The Urban Agriculture Initiative is not designed to only serve the urban poor. One has only to look at the marquees of trendy restaurants downtown to see that foodie culture is a real thing in Knoxville, and some customers really care about organic, locally-grown food with regional ties.

The popular Market Square Farmers’ Market permits vendors to sell only food grown or made by the vendor and gives preference to local growers. Most farmers are regional, but with the new zoning ordinance market-goers may see an increase in hyper-local food grown less than a mile from downtown. Wealthier locavores may appreciate and patronize more farm-to-table restaurants like the Plaid Apron in Sequoyah Hills, one of Abbey Fields’ customers. The city is hoping these wealthy drivers of the food movement will grow a local food economy.

Barriers and Supporters

cover_0728_9031The new ordinance designates the community garden as a non-profit managed by a group, for group use as either a stand-alone garden or an accessory garden attached to a structure such as a church. As not-for-profit entities, community gardens are not allowed to have produce stands. Beardsley Farm, the oldest and most established of Knoxville’s urban farms, is technically a community garden. Although Beardsley sells honey from their beehives as a fundraiser, all other produce grown on the six-acre property is donated. The city started Beardsley in 1996 as an urban demonstration garden; now the farm falls under the umbrella of the Community Action Coalition with Khann Chov as farm manager. Located in Mechanicsville behind the Boys’ and Girls’ Club, Beardsley has a hen house, a berry patch, and a native fruit orchard as well as beds of vegetables, and plots to rent. This spring Beardsley broke ground on a 1,200-square-foot education center. Previously, the only real structures were the barn and a plastic high tunnel, neither one with toilets or running water.

Blackmon says a major barrier to urban farming was the requirement that a lot have a house or main building in order to also have an auxiliary structure like a greenhouse. Beardsley is inside the boundaries of Malcolm Martin Park, and as parkland, escaped this requirement. Now greenhouses, storage sheds, beehives, and composting bins are allowed in gardens in all zones, with or without a main building, but do require building permits and are subject to codes and overlays.

Fifth District City Council member Mark Campen, who sits on the Food Policy Council, says he supports the initiative “big time,” and thinks the ordinance is proof Knoxville is “headed in a good direction by making growing your own food accessible and acceptable.”

Although most City Council members reported generally favorable comments from constituents, not everyone is on board. Third District Council member Brenda Palmer is a dissenting voice. She says many of her individual constituents as well as the Bearden Council opposed the new ordinance.

“It’s one thing to have a backyard garden, but another thing when your neighbor starts planting rows of corn in their front yard,” says Palmer, who adds her constituents tell her they moved to the city because they liked city life, and aren’t sure farms are a part of that.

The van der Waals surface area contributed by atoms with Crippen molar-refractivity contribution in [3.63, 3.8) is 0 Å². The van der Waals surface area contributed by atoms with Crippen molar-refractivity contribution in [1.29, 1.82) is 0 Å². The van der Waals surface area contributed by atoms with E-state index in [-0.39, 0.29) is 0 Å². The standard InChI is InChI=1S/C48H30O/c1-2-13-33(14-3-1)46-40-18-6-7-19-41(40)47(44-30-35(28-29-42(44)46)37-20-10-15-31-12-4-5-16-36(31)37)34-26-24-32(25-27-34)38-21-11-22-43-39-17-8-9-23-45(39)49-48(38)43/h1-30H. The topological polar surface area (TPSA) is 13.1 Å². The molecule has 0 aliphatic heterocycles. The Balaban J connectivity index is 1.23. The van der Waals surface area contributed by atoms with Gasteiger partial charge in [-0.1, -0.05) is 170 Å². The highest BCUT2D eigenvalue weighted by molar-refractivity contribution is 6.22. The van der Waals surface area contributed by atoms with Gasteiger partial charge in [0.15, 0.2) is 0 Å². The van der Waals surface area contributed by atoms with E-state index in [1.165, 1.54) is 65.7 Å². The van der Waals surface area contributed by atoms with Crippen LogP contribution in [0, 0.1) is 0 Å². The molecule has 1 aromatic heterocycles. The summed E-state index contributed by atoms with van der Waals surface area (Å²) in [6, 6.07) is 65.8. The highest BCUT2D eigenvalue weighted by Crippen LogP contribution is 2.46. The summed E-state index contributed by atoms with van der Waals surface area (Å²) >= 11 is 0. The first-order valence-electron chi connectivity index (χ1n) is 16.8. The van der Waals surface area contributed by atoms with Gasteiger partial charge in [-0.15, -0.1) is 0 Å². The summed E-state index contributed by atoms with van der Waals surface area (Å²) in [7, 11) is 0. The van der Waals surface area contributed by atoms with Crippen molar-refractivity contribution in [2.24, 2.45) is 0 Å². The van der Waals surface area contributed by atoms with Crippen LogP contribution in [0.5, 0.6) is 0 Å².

City code considers personal gardens a landscaping feature, and are allowed on any open space of a residential property, including the front yard, but landscaping may be subject to neighborhood “covenants” or rules of homeowners’ associations.

Palmer is also concerned that urban agriculture will create more work for the city. She worries neighborhood codes enforcement will be overwhelmed by an increase in codes violations due to unmaintained agricultural equipment and structures such as plastic high tunnel hoop houses. As of now, there are no planned staff increases for codes enforcement, the department responsible for policing the new urban gardens.

Palmer’s was the only vote against the ordinance. Now that the ordinance has passed, the Office of Sustainability is moving on to the next phases of the initiative: livestock, food distribution, and policies to convert city-owned vacant lots into market gardens.

To be clear, the new ordinance does not allow dairies, pig farms, stables, or cow pastures; these and other elements of major agriculture are not on the agenda. The definition of urban agriculture in the ordinance does include apiaries (beehives), aquaponics (growing fish and plants in a symbiotic system), and domesticated chickens.

Members of the Knoxville Permaculture Guild and the Knoxville-Knox County Food Policy Council have already questioned the city about allowing ducks and goats, and making amendments to the backyard hen ordinance to loosen requirements. One issue was the fact that currently a household can keep up to six hens, but some 4-H projects require at least 15. Some members of the Urban Hen Coalition say that the hen ordinance is an unnecessarily costly and lengthy paperwork process that would benefit from streamlining. Gill says future policy on this issue will be developed through public meetings and community engagement.

Briefly mentioned in the Urban Food Corridor plan and the Office of Sustainability zoning proposal is the possibility of renting or selling city-owned vacant lots to market gardeners for use in growing food. According to the proposal, vacant lots cost the city $117,000 yearly to maintain, and more unseen dollars are lost in community costs. Gill says no additional policy is in place yet for that. So far, everything is in the research phase.